Preston Manning: Who should speak for science in the public arena?

Financial Post

Scientists don't often speak directly for themselves but are quoted by politicians, civil servants and media commentators. PHOTO BY DOUGLAS MAGNO/AFP VIA GETTY IMAGES FILES

One of the most important questions raised by governmental responses to the COVID crisis is «Who should speak for science in the public arena?»

Every government in the world claims that its response to this health crisis is «science-based.» Scientific papers and authorities are liberally quoted in describing the nature of the virus, the best ways to combat its spread, and the role of science and technology in developing vaccines as the ultimate protective solution. Often it is not the scientists speaking directly for themselves but politicians, civil servants and media commentators. 

This shaky grasp of the application of science to a public issue makes it more likely that the politicians’ choice as to what science to reference and how to apply it will be more strongly influenced by non-scientific factors such as political ideology and partisan positions. Civil servants may well have scientific degrees and expertise but they are lodged in public bureaucracies, hierarchically organized with multiple divisions of responsibility and a fundamentally different approach to information processing and decision making than that prescribed by the scientific method.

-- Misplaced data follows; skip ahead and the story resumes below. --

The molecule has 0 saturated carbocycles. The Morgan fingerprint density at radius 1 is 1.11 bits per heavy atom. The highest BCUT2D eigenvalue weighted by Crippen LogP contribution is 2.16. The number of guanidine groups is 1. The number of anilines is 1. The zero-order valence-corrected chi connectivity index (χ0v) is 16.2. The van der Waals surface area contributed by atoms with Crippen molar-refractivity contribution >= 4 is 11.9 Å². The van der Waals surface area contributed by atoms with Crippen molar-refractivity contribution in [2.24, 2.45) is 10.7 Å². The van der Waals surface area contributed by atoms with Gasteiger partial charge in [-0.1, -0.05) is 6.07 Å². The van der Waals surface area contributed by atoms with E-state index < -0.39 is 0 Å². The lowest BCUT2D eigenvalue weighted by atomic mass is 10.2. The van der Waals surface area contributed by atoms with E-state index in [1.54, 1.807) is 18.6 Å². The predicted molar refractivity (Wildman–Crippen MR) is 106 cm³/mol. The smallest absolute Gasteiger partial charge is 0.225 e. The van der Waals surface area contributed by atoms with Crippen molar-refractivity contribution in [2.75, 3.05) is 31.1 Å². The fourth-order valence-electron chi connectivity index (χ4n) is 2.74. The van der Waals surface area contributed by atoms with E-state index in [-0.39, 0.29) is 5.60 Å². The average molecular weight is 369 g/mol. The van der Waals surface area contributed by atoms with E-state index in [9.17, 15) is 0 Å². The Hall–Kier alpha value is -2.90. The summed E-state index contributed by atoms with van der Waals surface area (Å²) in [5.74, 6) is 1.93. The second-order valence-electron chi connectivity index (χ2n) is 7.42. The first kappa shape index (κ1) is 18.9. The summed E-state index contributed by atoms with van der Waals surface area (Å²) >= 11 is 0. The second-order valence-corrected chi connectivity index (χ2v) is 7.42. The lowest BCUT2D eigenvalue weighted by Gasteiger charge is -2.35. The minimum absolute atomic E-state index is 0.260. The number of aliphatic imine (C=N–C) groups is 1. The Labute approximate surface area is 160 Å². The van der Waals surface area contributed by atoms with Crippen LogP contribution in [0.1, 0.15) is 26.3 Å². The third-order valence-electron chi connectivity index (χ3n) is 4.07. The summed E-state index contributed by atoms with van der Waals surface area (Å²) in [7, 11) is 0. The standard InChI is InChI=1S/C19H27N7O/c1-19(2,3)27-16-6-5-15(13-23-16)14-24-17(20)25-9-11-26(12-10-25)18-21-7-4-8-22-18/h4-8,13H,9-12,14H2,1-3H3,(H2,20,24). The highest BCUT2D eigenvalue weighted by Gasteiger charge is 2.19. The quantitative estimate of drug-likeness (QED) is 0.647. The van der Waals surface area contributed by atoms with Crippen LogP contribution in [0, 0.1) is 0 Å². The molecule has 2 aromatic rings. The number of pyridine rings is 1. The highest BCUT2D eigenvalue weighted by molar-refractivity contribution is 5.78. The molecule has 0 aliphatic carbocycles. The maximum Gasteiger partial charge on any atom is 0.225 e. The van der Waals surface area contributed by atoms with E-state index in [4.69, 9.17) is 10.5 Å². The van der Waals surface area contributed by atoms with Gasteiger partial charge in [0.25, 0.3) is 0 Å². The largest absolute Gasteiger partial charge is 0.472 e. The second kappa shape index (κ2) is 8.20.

Thus the filtering of scientific observations and hypotheses through a bureaucratic system is likely to bring yet another bias to the application of science to a public issue. And in the case of the communication of science by public media commentators, this cannot help but be influenced, at least in part, by the media-world reality that negative is more newsworthy than positive, «feelings» are more newsworthy than «facts,» disagreement is more newsworthy than consensus and short-run is more newsworthy than long-run. Public policy guided mainly by «newsworthy science» is not truly science-based policy. Calling for an expanded and direct communications role for scientists in the public square on public issues is not, however, without its own challenges.

For example, the language and style in which scientists normally communicate with each other are not usually the best language and style for communicating with the public.

One of the largest will be the annual Canadian Science Policy Conference in November. A priority question to be addressed by such gatherings is «Who should speak for science in the public square?». 

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Source: Preston Manning | Financial Post 

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